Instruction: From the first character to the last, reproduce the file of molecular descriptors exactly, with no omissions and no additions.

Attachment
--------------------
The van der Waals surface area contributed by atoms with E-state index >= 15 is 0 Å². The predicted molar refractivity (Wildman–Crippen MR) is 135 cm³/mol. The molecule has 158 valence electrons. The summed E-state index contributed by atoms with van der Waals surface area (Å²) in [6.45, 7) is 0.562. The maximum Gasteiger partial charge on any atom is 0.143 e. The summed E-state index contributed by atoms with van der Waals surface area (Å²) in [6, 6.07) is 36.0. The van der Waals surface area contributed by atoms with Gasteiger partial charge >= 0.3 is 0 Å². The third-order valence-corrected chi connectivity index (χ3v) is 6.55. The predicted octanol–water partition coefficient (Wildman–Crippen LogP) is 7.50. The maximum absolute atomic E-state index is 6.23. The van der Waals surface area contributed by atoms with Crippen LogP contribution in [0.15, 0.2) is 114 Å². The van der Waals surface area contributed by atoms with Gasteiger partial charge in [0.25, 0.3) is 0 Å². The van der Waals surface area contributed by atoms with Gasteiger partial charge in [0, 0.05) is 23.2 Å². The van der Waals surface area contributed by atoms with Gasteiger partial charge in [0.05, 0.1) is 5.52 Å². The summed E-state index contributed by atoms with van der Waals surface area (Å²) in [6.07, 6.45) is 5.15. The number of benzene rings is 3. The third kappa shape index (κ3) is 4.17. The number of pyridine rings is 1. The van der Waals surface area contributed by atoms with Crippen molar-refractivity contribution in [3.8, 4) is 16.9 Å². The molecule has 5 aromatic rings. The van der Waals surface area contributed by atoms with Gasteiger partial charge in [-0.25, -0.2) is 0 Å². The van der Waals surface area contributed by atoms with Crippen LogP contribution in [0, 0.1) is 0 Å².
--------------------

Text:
The van der Waals surface area contributed by atoms with E-state index >= 15 is 0 Å². The predicted molar refractivity (Wildman–Crippen MR) is 135 cm³/mol. The molecule has 158 valence electrons. The summed E-state index contributed by atoms with van der Waals surface area (Å²) in [6.45, 7) is 0.562. The maximum Gasteiger partial charge on any atom is 0.143 e. The summed E-state index contributed by atoms with van der Waals surface area (Å²) in [6, 6.07) is 36.0. The van der Waals surface area contributed by atoms with Gasteiger partial charge >= 0.3 is 0 Å². The third-order valence-corrected chi connectivity index (χ3v) is 6.55. The predicted octanol–water partition coefficient (Wildman–Crippen LogP) is 7.50. The maximum absolute atomic E-state index is 6.23. The van der Waals surface area contributed by atoms with Crippen LogP contribution in [0.15, 0.2) is 114 Å². The van der Waals surface area contributed by atoms with Gasteiger partial charge in [0.25, 0.3) is 0 Å². The van der Waals surface area contributed by atoms with Gasteiger partial charge in [0, 0.05) is 23.2 Å². The van der Waals surface area contributed by atoms with Gasteiger partial charge in [0.05, 0.1) is 5.52 Å². The summed E-state index contributed by atoms with van der Waals surface area (Å²) in [6.07, 6.45) is 5.15. The number of benzene rings is 3. The third kappa shape index (κ3) is 4.17. The number of pyridine rings is 1. The van der Waals surface area contributed by atoms with Crippen molar-refractivity contribution in [3.8, 4) is 16.9 Å². The molecule has 5 aromatic rings. The van der Waals surface area contributed by atoms with Gasteiger partial charge in [-0.25, -0.2) is 0 Å². The van der Waals surface area contributed by atoms with Crippen LogP contribution in [0, 0.1) is 0 Å².